There is legitimate basis for concern regarding bacterial contamination of raw meat and eggs. In the interim, it makes sense to practice good hygienic methods, use well-inspected ingredients, handle them carefully, and avoid contact of raw foods and food preparation materials by the very young, the very old and the ill. The evidence is not conclusive, but particular caution being warranted under the circumstances, the decision of Pet Partners to avoid raw diets in therapy animals working in hospitals seems sensible until more conclusive evidence is available.

                              Apart from the particular care due the infirm, it is reasonable to keep in mind that “no confirmed cases of human salmonellosis have been associated with these diets”[xi]

                                As for the AVMA policy, it is only reasonable if the first statement “Never feed inadequately treated animal-source protein to cats and dogs” is permissive of an interpretation that careful hygienic methods constitute adequate treatment. A blanket ban of raw food no matter how prepared and handled is unwarranted by the scientific evidence.

                                  A recent review[xii] of the evidence surrounding raw food diets on the basis of standards of evidence conventionally used in medicine concluded: “Although there is a lack of large cohort studies to evaluate risk or benefit of raw meat diets fed to pets, there is enough evidence to compel veterinarians to discuss human health implications of these diets with owners.” This is sensible advice. The evidence does not currently warrant a policy that may be interpreted as tantamount to a ban. All those interested in the safety and efficacy of raw food diets for pets should keep their minds open, and support the further research that will be required for better understanding of the risks and benefits of raw foods.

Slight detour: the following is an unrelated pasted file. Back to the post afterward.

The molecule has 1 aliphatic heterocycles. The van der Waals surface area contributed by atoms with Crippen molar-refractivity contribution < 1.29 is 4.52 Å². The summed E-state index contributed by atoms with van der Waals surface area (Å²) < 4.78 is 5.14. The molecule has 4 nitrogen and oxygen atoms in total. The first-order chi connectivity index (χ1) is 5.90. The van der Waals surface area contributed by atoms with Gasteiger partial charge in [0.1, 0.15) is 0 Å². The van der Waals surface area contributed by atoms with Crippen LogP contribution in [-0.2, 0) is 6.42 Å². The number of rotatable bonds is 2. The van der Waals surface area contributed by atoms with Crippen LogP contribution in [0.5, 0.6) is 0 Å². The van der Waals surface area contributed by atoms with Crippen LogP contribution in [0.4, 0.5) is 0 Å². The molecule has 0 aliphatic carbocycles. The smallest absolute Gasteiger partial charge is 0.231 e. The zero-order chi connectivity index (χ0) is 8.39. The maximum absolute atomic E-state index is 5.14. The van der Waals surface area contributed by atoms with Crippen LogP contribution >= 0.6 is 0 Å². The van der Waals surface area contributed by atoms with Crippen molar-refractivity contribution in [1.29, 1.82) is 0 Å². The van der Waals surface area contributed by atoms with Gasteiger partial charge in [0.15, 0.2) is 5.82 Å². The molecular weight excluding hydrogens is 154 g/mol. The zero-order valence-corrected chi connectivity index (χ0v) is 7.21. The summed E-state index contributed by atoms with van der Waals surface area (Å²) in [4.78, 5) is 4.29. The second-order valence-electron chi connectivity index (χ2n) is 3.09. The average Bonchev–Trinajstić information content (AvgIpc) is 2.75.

James K. Russell, Ph. D.[1]

                                      [1] Dr. Russell is an advisor to The Pawsitive Packleader, Inc. Among its services, The Pawsitive Packleader advises clients on preparation of raw food diets for dogs

                                        [i] U.S. Pet Food Sales, accessed 7/31/2012

                                          [ii] Weese, J Scott, Joyce Rousseau, and L Arroyo. 2005. “Bacteriological Evaluation of Commercial Canine and Feline Raw Diets.” The Canadian Veterinary Journal. La Revue Vétérinaire Canadienne 46 (6) (June): 513–516.

                                            [iii] CDC Features – Salmonella is a Sneaky Germ: Seven Tips for Safer Eating

                                              [iv] USDA FSIS Fact Sheets, Foodborne Illness & Disease. Salmonella Questions and Answers.

                                                [v] LeJeune, J T, and D D Hancock. 2001. “Public Health Concerns Associated with Feeding Raw Meat Diets to Dogs.” Journal of the American Veterinary Medical Association 219 (9) (November 1): 1222–1225.

                                                  [vi] FDA Consumer Updates – Safe Handling Tips for Pet Foods and Treats”.

                                                    [vii] Strohmeyer, Rachel A, Paul S Morley, Doreene R Hyatt, David A Dargatz, A Valeria Scorza, and Michael R Lappin. 2006. “Evaluation of Bacterial and Protozoal Contamination of Commercially Available Raw Meat Diets for Dogs.” Journal of the American Veterinary Medical Association 228 (4) (February 15): 537–542. doi:10.2460/javma.228.4.537.

                                                      [viii] FDA: Pet Food Recalls accessed 7/31/2012

                                                        [ix] Lefebvre, S L, R Reid-Smith, P Boerlin, and J S Weese. 2008. “Evaluation of the Risks of Shedding Salmonellae and Other Potential Pathogens by Therapy Dogs Fed Raw Diets in Ontario and Alberta.” Zoonoses and Public Health 55 (8-10) (October): 470–480. doi:10.1111/j.1863-2378.2008.01145.x.

                                                          [x] LeJeune, J T, and D D Hancock. 2001. “Public Health Concerns Associated with Feeding Raw Meat Diets to Dogs.” Journal of the American Veterinary Medical Association 219 (9) (November 1): 1222–1225.

                                                            [xi] Finley, Rita, Richard Reid-Smith, and J Scott Weese. 2006. “Human Health Implications of Salmonella-contaminated Natural Pet Treats and Raw Pet Food.” Clinical Infectious Diseases: An Official Publication of the Infectious Diseases Society of America 42 (5) (March 1): 686–691. doi:10.1086/500211.

                                                              [xii] Schlesinger, Daniel P, and Daniel J Joffe. 2011. “Raw Food Diets in Companion Animals: a Critical Review.” The Canadian Veterinary Journal. La Revue Vétérinaire Canadienne 52 (1) (January): 50–54.